You've evidently missed what I said about sides, as well as the concept of a wiki. --Pi zero (talk) 01:29, 20 November 2012 (UTC)Reply[reply]
Furthermore todays article "Israeli Defense Force admits to targeting media center in Gaza City airstrike" covers the same story published the previous day "Journalists in Gaza City injured in Israeli airstrike" (talk) 01:12, 20 November 2012 (UTC)Reply[reply]
At the time the first article was published, the IDF had not released an official statement on the airstrike. Given the article was over 24 hours old, new information couldn't be added. DragonFire1024 (Talk to the Dragon) 01:22, 20 November 2012 (UTC)Reply[reply]
You can tell the two articles are about different events from the fact that their respective focal news events are identified in their headlines. --Pi zero (talk) 01:29, 20 November 2012 (UTC)Reply[reply]
Well there are now 6 articles published describing the situation in Gaza and 0 published about what is going on in Israel. Doesnt seem like both sides are being represented. Even though 1400 rockets have fallen on Israel and civilians killed, apparently this isnt newsworthy enough to warrant the attention of the writers here.Eframgoldberg (talk) 22:11, 21 November 2012 (UTC)Reply[reply]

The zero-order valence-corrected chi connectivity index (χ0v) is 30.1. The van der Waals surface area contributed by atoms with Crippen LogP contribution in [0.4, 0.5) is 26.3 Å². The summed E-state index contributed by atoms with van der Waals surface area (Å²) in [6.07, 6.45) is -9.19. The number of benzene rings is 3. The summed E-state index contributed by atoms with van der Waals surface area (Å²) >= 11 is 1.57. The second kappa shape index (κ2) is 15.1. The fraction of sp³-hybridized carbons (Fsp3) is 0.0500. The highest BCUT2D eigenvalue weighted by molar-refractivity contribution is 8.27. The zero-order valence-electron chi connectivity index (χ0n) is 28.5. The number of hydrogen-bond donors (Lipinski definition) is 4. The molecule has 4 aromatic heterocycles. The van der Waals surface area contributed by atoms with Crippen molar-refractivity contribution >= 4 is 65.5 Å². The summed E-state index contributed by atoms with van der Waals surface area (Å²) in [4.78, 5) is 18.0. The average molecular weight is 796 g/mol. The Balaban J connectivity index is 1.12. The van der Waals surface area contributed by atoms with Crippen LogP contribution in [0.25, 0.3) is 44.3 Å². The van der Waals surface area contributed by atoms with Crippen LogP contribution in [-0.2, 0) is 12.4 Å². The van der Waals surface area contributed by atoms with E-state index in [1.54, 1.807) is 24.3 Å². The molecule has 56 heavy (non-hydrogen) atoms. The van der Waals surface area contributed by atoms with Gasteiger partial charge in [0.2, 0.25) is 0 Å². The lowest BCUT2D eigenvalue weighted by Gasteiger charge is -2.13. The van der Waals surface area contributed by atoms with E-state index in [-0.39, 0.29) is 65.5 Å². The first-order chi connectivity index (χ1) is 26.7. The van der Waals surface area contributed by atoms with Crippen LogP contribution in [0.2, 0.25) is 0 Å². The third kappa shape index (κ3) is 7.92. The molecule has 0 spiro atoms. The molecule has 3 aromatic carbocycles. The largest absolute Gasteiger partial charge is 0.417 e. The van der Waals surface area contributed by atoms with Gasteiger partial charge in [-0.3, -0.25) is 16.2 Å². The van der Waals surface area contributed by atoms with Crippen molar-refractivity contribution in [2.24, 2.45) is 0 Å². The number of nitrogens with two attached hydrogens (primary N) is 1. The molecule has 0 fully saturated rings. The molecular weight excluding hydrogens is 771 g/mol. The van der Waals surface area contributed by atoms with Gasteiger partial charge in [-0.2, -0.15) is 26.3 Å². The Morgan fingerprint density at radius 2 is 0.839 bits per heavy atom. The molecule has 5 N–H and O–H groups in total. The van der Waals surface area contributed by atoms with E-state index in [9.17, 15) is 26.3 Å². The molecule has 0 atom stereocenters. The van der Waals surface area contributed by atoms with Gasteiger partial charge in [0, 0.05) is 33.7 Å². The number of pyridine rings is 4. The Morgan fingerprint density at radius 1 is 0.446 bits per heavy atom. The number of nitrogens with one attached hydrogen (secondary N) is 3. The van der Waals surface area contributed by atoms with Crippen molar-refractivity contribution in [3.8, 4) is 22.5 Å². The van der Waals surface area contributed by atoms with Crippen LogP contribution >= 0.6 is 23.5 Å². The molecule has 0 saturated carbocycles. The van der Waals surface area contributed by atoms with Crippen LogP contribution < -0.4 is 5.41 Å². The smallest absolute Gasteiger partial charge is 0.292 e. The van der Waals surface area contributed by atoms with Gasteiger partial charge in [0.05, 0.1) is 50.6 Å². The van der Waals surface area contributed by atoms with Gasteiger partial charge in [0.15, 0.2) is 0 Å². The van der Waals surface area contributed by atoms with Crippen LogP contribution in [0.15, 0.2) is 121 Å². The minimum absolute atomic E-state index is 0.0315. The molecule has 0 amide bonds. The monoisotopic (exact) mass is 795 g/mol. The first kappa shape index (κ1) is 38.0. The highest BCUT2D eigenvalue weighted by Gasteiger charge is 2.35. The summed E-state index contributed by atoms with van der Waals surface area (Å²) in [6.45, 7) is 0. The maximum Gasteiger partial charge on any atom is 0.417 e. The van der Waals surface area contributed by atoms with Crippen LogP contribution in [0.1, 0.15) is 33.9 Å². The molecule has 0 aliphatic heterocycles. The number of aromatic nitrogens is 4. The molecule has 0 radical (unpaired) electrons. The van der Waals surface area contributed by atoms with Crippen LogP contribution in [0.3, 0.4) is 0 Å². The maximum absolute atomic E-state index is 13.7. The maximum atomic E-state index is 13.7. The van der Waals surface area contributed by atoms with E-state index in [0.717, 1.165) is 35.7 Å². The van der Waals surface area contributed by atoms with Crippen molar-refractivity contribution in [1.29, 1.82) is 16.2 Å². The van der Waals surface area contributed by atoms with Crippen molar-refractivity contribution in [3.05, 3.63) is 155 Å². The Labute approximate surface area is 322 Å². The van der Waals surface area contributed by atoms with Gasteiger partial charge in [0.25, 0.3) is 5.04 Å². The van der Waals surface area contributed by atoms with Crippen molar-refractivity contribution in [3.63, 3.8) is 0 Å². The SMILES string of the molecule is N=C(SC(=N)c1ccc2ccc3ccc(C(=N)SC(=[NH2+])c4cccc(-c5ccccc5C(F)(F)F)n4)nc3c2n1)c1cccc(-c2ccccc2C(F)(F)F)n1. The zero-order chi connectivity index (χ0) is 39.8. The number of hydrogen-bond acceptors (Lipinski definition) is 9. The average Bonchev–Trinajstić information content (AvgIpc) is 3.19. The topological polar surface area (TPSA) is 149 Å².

You raise one of the vexing issues with any volunteer-contributor based news project, Eframgoldberg (I am assuming the IP-signed comments are also yours; please try to sign in and keep who said what identifiable).

However, you are asking for "balance" over a period of time, which is impossible if those with particular sympathies are imbalanced in their contributor-respresentation. NPoV on Wikinews is not at-all like NPoV on Wikipedia; we are not writing a continuously updated, encyclopaedic and perpetually editable, account of past history. Instead, each article is a story, a 'snapshot' which works with the then-available information. NPoV on Wikinews does strive to push contributors to "Write for the 'enemy'"; but, that cannot be grounds to unduly delay publication whilst a press release or statement is waited upon from one side or the other.

I feel that, in the case of something as difficult to handle as the Israel—Palestine conflict, we could all-too-readily descend into accusing each-other of holding unreasonably biased positions. That does nothing to further the project, or improve the quality of reporting. I'll quote from this article, an opinion by Justice Brandeis, "If there be time to expose through discussion the falsehood and fallacies, to avert the evil by the processes of education, the remedy to be applied is more speech, not enforced silence." That applies here, on Wikinews, and with news reporting we often lack that time; but, that is not at-all grounds to call for 'less speech', for 'less news'.